Matt Holland: The academies have never been busier
Sunday 12 January 2003
The desperate financial state that Ipswich admitted they are in last week when they sacked another 20 backroom staff demonstrates two things. The crippling effect of being relegated and the fact that all the clubs' assets are up for sale. That means the players. Will I go? I don't know and apart from the recent rumours that Sunderland was interested, I have heard little.
However, the reality for us at Ipswich is that we are all in effect up for sale because £30m is an awful lot of debt. Jamie Clapham left us last week for Birmingham and I will be surprised if he is the last out the door during this shop-window month.
I have always maintained that I want to play in the Premiership but equally it must be the right club for me. Clapham has joined a Premiership club but, come May, Birmingham could be relegated. In fact, the most interesting aspect of the January window so far has been the inactivity. The main trades have been huge gambles by the clubs at the bottom of the Premiership. Birmingham, or more accurately the owners who have dipped into their own personal fortunes, have bought and West Ham have bought – famously or infamously depending on your own personal preference – Lee Bowyer.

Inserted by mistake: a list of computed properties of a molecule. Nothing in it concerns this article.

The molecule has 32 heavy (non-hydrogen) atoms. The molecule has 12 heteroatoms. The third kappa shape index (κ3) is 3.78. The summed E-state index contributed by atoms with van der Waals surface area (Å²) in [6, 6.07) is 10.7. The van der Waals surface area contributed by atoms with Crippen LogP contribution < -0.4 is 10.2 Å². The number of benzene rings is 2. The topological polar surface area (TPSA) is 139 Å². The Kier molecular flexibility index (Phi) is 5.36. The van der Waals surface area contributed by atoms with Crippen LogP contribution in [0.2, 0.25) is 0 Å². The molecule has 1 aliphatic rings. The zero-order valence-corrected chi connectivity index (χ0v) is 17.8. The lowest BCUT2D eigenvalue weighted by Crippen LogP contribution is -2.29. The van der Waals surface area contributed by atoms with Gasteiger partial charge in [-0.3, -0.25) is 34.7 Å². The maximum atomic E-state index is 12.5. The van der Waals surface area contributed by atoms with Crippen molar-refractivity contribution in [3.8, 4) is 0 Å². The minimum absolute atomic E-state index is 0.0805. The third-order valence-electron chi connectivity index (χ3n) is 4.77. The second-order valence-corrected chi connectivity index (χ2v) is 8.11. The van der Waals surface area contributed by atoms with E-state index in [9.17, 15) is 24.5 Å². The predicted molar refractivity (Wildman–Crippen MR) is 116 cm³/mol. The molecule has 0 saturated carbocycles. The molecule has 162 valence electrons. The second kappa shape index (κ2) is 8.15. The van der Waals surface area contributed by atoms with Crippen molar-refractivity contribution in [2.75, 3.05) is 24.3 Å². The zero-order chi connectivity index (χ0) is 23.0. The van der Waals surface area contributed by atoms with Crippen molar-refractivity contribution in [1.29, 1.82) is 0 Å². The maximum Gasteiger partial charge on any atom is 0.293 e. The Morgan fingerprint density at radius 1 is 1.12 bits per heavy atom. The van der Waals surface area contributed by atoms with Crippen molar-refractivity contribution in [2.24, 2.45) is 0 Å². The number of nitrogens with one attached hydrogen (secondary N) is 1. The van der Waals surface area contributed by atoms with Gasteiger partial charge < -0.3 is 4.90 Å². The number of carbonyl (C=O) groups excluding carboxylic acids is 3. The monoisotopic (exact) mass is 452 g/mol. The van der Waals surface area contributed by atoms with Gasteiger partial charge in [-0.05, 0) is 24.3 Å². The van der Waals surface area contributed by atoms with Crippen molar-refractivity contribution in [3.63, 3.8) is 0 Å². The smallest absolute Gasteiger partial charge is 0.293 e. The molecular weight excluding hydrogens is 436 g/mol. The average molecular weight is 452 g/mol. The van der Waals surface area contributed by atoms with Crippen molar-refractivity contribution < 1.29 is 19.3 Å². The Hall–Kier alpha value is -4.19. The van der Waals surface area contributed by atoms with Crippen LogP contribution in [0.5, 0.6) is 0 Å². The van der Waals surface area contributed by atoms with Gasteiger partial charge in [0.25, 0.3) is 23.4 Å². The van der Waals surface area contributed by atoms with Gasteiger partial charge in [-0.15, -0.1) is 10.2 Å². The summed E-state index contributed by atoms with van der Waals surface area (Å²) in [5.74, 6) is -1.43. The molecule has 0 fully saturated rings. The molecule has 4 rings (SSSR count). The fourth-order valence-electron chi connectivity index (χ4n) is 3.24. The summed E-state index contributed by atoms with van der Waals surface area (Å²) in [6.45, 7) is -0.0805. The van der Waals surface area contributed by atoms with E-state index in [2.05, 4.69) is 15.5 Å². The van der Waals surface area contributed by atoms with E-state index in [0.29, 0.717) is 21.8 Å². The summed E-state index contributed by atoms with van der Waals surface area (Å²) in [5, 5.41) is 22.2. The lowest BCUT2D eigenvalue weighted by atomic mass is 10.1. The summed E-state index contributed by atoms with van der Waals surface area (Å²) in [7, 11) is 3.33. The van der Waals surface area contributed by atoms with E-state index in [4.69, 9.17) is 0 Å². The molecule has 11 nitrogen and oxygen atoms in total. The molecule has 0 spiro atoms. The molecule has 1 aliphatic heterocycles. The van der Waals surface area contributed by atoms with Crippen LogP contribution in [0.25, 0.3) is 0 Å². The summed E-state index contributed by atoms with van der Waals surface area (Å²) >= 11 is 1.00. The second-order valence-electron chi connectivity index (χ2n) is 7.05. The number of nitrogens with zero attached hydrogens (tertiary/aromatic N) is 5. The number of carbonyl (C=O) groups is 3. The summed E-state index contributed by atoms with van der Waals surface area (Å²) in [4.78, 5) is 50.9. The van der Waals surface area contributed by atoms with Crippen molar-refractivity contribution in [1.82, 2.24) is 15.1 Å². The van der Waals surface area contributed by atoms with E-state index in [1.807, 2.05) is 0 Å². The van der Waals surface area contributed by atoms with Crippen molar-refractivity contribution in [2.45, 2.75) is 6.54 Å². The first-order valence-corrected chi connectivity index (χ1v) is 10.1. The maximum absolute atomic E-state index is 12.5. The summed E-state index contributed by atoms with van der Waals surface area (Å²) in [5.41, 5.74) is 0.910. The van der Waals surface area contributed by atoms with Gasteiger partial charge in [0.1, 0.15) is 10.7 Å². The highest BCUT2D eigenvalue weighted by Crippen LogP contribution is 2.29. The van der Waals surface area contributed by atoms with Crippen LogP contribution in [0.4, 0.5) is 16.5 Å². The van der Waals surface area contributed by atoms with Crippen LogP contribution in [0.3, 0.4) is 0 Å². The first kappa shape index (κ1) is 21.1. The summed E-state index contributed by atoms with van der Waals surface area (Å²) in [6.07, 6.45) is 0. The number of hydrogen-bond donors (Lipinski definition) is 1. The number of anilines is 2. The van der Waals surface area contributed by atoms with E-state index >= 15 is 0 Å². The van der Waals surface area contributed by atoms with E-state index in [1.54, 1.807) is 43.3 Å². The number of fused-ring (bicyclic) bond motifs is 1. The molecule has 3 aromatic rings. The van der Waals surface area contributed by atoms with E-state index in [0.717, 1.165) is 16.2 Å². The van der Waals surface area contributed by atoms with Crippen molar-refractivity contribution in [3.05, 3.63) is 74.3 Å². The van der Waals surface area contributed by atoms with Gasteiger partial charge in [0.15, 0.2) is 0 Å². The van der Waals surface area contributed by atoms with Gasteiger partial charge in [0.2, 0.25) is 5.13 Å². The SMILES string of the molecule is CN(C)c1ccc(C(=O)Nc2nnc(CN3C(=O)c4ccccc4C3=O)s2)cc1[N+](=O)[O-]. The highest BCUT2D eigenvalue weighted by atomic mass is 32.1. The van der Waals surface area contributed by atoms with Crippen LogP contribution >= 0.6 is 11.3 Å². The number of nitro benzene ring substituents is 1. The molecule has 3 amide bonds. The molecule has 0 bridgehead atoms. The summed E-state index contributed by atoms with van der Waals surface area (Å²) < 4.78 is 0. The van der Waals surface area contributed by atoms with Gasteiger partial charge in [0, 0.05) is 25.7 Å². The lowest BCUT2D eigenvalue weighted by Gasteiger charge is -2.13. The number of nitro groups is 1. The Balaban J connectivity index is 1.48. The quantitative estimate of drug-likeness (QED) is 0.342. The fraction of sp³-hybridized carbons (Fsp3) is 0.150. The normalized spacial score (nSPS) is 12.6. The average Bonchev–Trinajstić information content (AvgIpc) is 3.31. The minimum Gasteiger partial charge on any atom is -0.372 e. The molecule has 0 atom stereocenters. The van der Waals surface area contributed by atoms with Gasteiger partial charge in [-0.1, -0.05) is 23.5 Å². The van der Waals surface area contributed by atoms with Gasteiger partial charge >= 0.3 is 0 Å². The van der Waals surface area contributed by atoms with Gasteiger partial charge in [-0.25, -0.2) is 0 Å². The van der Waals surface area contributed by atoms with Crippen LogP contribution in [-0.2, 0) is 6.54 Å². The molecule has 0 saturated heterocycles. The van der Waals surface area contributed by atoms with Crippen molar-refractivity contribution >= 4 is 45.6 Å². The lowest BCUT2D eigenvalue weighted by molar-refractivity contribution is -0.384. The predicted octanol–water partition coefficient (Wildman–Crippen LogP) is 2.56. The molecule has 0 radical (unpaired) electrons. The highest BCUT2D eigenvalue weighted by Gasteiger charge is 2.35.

The short-term nature of the Bowyer deal makes economic sense in the current financial climate. He is not trapped if they go down, they equally are not trapped with his wages, and if they do stay up he gets a large bonus. But if they do survive the size of the bonus will be dwarfed by the size of their retained income from television. I suspect that deals will be more tailored from now on with clauses and stipulations to protect the clubs.
One good thing has happened, though, and that has been the emergence of youth players at many clubs. Lower wages, ambition, hunger and a lack of cynicism have pushed them towards first-team squads and in some cases on to the teamsheet and even the back pages. Two have received so much attention recently that they only need surnames for recognition – Rooney and Milner. But there are others. Are they being picked because they are good enough or because the clubs have smaller squads and therefore their promotion is necessity rather than reward? Quite frankly, what I have seen has told me that their selections are due to their ability but I believe that we are entering a period where home-developed players will be the cores of most clubs. On the most basic level it is because they are cheaper and we could easily see lower division clubs become extended academies or feeder clubs for the big Premiership boys.
When I was at Bournemouth it was almost a finishing school for youngsters from West Ham, including me incidentally, and it helped both clubs. Such arrangements could easily develop across the league. Consider Ipswich and our excellent academy full of talented youngsters. They need to play league football to develop and gain experience. Only when they have done that are they likely to break into the first team at Ipswich but the club desperately need them.